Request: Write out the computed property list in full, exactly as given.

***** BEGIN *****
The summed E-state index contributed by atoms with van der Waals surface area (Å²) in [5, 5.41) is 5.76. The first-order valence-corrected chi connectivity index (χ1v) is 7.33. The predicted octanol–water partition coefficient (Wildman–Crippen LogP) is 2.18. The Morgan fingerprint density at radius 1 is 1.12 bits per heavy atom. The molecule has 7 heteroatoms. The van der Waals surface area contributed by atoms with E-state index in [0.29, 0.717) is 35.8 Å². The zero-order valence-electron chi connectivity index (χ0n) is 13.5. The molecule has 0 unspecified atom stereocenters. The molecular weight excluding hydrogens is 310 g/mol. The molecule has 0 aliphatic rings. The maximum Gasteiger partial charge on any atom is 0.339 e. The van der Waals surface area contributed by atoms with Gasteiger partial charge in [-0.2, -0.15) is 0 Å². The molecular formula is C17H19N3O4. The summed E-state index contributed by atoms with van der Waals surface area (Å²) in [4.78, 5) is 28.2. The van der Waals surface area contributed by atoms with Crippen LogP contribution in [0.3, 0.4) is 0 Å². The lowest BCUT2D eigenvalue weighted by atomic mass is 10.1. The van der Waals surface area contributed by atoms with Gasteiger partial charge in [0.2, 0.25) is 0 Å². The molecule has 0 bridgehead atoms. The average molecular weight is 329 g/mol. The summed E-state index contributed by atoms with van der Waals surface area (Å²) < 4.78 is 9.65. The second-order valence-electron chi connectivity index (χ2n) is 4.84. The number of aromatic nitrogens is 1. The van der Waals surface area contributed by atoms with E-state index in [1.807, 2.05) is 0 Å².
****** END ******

The summed E-state index contributed by atoms with van der Waals surface area (Å²) in [5, 5.41) is 5.76. The first-order valence-corrected chi connectivity index (χ1v) is 7.33. The predicted octanol–water partition coefficient (Wildman–Crippen LogP) is 2.18. The Morgan fingerprint density at radius 1 is 1.12 bits per heavy atom. The molecule has 7 heteroatoms. The van der Waals surface area contributed by atoms with E-state index in [0.29, 0.717) is 35.8 Å². The zero-order valence-electron chi connectivity index (χ0n) is 13.5. The molecule has 0 unspecified atom stereocenters. The molecular weight excluding hydrogens is 310 g/mol. The molecule has 0 aliphatic rings. The maximum Gasteiger partial charge on any atom is 0.339 e. The van der Waals surface area contributed by atoms with Gasteiger partial charge in [-0.2, -0.15) is 0 Å². The molecular formula is C17H19N3O4. The summed E-state index contributed by atoms with van der Waals surface area (Å²) in [4.78, 5) is 28.2. The van der Waals surface area contributed by atoms with Crippen LogP contribution in [0.3, 0.4) is 0 Å². The lowest BCUT2D eigenvalue weighted by atomic mass is 10.1. The van der Waals surface area contributed by atoms with Gasteiger partial charge in [0.2, 0.25) is 0 Å². The molecule has 0 bridgehead atoms. The average molecular weight is 329 g/mol. The summed E-state index contributed by atoms with van der Waals surface area (Å²) < 4.78 is 9.65. The second-order valence-electron chi connectivity index (χ2n) is 4.84. The number of aromatic nitrogens is 1. The van der Waals surface area contributed by atoms with E-state index in [1.807, 2.05) is 0 Å².